Inora Newsletter #43
RESEARCH ON THE RECORDING OF ROCK PAINTINGS
IN THE KAPOVA CAVE (URALS)
On starting the study of the Kapova cave in 2002, I had the following objectives:
To carry out detailed photographic research on the known paintings in the cave;
To try to find new paintings and paint markings;
To develop new research methods for documenting painted rock art and its digital processing.
A documentary study of a historic monument implies the most complete description possible with a view to later studies. In fact, the first step consists of two types of work: making accurate copies of drawings or paint marks and describing them topographically (their position on the wall, their dimensions, state of conservation, characteristics of their pigment, state of the wall, etc.).
From June 2002 to August 2004 I made five visits to Kapova cave, representing nearly five months of work in total. During those stays I took over 3,000 photographs. The results can be summarised as: 1) In general, nearly 200 drawings and paint markings were observed.
2) A new method of analysing the drawings, recording them and later digitally processing them was developed. This method gives exceptional results as shown by the quantity of new drawings and paint markings found in the cave. Apart from this, thanks to the digital processing of the photos, I was able to decipher (“read”) certain designs before considered as “vague paint marks”.
3) All the already known and newly found designs were photographed and described as planned.
During the documentation of each paint mark, drawing or group of drawings, I tried to obtain the maximum information possible. Photographs were taken on different scales. First I photographed the wall on which a drawing or paint mark was found, then a larger-scale close-up and then details.
Each drawing or paint mark was photographed five times, with different lighting parameters. I used direct light, slanting light (with different angles in relation to the wall) as well as very bright light, a diffuse light and reflected light. One of the photographs, generally that in bright light, was always made with a metric and colour scale. This is because the drawings or details of an individual drawing could always be more or less “read” in relation to the type of light. In addition, the different light characteristics enabled the wall’s micro-relief (frequently used by the artist) to appear in the photo.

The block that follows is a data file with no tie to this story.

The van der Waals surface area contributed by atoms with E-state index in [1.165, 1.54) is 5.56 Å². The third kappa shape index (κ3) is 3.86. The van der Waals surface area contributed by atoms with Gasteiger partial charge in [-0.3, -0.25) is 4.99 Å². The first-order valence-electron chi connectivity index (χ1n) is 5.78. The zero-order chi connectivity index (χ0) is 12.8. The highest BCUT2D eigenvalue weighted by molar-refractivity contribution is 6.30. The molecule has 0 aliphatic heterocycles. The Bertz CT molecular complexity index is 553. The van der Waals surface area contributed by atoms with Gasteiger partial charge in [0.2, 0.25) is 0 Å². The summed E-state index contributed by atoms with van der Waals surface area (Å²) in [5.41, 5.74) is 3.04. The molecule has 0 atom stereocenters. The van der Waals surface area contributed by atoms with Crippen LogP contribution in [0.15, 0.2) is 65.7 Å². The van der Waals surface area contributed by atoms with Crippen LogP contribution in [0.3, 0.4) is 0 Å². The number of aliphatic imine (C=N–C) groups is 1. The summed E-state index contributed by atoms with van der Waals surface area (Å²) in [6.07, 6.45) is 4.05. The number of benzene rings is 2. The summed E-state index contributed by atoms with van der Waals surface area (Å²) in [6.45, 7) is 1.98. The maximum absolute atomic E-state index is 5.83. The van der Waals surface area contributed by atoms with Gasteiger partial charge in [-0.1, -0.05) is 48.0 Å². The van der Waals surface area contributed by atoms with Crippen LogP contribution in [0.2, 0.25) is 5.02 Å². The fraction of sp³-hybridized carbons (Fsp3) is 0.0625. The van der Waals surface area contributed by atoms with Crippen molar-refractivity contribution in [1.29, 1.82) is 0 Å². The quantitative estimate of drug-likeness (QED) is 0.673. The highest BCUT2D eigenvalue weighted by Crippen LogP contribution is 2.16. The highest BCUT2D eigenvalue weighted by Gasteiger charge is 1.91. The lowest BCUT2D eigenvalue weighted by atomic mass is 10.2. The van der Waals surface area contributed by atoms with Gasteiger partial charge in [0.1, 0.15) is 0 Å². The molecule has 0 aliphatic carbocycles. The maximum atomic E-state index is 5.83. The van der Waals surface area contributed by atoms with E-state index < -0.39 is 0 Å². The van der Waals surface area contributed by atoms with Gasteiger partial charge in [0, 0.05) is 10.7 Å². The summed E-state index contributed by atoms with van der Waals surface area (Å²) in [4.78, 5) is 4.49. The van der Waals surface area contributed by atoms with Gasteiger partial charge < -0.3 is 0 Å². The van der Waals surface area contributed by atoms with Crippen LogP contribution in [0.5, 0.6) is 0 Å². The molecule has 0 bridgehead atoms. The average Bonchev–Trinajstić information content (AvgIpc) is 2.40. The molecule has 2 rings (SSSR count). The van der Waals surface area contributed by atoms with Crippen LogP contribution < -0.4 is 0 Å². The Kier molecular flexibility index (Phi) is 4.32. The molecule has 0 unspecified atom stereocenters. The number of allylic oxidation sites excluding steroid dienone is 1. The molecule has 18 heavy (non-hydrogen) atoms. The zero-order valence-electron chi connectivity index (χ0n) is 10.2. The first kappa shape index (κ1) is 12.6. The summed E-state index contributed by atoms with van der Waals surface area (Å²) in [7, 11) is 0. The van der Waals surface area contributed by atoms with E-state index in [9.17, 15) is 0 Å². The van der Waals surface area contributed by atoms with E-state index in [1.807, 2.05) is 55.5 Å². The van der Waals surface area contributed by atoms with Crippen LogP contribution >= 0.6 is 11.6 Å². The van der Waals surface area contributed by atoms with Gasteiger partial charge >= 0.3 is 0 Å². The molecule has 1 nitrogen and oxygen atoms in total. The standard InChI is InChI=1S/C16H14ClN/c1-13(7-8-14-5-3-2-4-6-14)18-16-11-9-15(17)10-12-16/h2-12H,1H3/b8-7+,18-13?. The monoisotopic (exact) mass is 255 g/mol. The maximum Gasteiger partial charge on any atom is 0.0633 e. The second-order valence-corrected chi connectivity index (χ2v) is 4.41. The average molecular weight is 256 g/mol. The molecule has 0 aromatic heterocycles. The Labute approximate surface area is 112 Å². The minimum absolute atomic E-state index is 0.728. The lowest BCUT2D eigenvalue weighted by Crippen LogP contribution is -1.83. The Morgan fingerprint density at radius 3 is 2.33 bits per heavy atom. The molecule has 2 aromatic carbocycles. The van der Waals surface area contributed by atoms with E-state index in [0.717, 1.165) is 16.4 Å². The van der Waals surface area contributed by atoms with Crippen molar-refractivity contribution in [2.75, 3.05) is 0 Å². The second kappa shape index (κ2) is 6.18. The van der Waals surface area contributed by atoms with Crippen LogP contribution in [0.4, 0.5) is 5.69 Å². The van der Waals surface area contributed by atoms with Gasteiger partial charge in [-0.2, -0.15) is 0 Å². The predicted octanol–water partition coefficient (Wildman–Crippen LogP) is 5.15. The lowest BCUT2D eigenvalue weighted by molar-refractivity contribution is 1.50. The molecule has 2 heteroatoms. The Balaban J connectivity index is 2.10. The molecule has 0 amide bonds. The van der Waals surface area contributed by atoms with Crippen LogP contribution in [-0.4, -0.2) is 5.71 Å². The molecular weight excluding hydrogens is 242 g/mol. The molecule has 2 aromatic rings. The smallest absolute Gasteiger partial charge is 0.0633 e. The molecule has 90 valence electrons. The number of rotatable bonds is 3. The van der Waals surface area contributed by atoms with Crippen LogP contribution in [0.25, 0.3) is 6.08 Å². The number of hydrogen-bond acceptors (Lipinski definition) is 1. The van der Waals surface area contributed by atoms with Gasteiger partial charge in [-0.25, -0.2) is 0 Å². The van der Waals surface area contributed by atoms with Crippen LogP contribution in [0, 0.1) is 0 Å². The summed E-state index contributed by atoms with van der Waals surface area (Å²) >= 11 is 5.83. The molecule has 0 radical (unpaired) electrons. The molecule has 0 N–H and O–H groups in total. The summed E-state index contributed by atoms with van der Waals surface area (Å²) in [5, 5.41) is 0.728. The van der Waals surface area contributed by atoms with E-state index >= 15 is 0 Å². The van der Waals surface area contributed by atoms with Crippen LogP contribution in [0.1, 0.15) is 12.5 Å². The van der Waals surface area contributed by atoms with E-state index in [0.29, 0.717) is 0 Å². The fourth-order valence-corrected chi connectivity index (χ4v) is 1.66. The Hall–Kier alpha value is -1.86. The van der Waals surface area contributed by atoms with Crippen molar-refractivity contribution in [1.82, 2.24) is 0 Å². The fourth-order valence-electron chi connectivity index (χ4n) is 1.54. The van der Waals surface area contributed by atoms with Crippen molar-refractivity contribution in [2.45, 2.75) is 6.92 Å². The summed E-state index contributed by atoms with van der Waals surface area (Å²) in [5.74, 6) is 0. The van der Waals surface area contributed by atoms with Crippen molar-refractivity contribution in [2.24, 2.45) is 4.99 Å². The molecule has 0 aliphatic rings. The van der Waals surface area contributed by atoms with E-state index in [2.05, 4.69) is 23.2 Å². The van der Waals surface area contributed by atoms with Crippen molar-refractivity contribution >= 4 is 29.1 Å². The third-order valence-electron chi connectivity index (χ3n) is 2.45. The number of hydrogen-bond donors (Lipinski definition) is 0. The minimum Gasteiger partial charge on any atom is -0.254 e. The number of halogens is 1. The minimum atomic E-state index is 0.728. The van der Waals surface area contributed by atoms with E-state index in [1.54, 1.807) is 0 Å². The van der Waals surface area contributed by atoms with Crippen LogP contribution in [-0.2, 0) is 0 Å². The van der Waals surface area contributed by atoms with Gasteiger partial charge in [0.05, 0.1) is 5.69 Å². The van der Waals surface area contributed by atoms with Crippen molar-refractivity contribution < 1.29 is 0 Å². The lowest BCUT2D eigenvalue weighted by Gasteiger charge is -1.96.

With the aid of specially developed scales, I tried to classify the drawings and paint markings according to their spectral characteristics; this seems useful for identifying and possibly dating the creation of different groups of drawings. Even though, in most cases, I used a metric scale, the method of spectral characterisation with the scales developed seems worthwhile and is relatively cheap.
All possible means of study were taken into account. Each drawing or paint mark was photographed with a view to later digital treatment. This meant that the photographs followed certain rules: Each photograph was made with a neutral calibration field:
1) All photos were made with a 50 mm focal length lens to avoid the risk of spatial distortion. However, some designs, such as those from the Chamber of Signs, could not be photographed with such a lens because of their position in the cave. In such a case the focal length used is specified.
2) All the photographs were made under different lighting. Certain types would enable a better later decoding of the image and “reading” of the wall’s microrelief. The different types of lighting are also necessary to create animation (as we will see later).
3) Certain drawings were photographed during each of the five visits to the cave with
the same photographic parameters to provide a seasonal study of the state of the designs. All the shots were made with a standard non-digital camera. The main reason for this choice is that such cameras have a greater dynamic range, which contributes to more complete information concerning the spectral and light characteristics of the drawings.
Digital Processing of Shots
After being developed and digitalised the images were given digital spectral filtering. This process is based on a division of the signal into spectral and light components. First, the light signal is separated from the spectral one; then the spectrum is divided into narrow bands. In certain spectral fields, where the image needs better definition to be clearly seen, the signal is increased. In other words, the processing consists of a progressive elimination of noise (in terms of digital images this is often found in dark-coloured zones), that is recognised as such if it does not correspond to a spectral zone being processed. Apparently, this image-processing method has no equivalent in archaeological practice, according to Professor Abraham Stoliar of Saint-Petersburg State University and our French colleagues (specialists in conservation) Jacques Brunet and Philippe Malaurent during their work at Kapova during the summer of 2004. Such photographic processing has only been possible with the advent of digital photography and was unthinkable when only analogical photgraphy was used.